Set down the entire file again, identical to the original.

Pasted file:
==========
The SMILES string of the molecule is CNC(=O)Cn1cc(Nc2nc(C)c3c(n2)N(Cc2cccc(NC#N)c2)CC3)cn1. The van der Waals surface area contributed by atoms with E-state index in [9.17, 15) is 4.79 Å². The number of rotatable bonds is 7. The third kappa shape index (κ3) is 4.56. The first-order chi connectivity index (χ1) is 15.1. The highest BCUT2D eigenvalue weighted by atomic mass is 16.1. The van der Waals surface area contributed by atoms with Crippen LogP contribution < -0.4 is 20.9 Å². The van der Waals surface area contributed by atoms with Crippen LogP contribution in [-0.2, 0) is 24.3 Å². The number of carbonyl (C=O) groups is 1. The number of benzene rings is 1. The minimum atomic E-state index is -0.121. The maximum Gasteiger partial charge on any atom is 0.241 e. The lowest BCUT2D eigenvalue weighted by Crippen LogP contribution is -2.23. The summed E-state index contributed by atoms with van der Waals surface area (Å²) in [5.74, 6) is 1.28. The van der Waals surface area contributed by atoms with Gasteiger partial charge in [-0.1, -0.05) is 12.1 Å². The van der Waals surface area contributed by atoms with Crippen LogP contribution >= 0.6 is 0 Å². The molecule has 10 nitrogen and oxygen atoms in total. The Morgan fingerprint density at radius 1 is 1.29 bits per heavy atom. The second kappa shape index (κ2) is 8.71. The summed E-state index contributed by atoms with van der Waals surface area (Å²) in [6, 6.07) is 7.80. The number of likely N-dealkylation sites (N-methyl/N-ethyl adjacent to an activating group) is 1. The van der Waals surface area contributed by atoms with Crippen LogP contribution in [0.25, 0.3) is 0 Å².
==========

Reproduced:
The SMILES string of the molecule is CNC(=O)Cn1cc(Nc2nc(C)c3c(n2)N(Cc2cccc(NC#N)c2)CC3)cn1. The van der Waals surface area contributed by atoms with E-state index in [9.17, 15) is 4.79 Å². The number of rotatable bonds is 7. The third kappa shape index (κ3) is 4.56. The first-order chi connectivity index (χ1) is 15.1. The highest BCUT2D eigenvalue weighted by atomic mass is 16.1. The van der Waals surface area contributed by atoms with Crippen LogP contribution < -0.4 is 20.9 Å². The van der Waals surface area contributed by atoms with Crippen LogP contribution in [-0.2, 0) is 24.3 Å². The number of carbonyl (C=O) groups is 1. The number of benzene rings is 1. The minimum atomic E-state index is -0.121. The maximum Gasteiger partial charge on any atom is 0.241 e. The lowest BCUT2D eigenvalue weighted by Crippen LogP contribution is -2.23. The summed E-state index contributed by atoms with van der Waals surface area (Å²) in [5.74, 6) is 1.28. The van der Waals surface area contributed by atoms with Gasteiger partial charge in [-0.1, -0.05) is 12.1 Å². The van der Waals surface area contributed by atoms with Crippen LogP contribution >= 0.6 is 0 Å². The molecule has 10 nitrogen and oxygen atoms in total. The Morgan fingerprint density at radius 1 is 1.29 bits per heavy atom. The second kappa shape index (κ2) is 8.71. The summed E-state index contributed by atoms with van der Waals surface area (Å²) in [6, 6.07) is 7.80. The number of likely N-dealkylation sites (N-methyl/N-ethyl adjacent to an activating group) is 1. The van der Waals surface area contributed by atoms with Crippen LogP contribution in [0.25, 0.3) is 0 Å².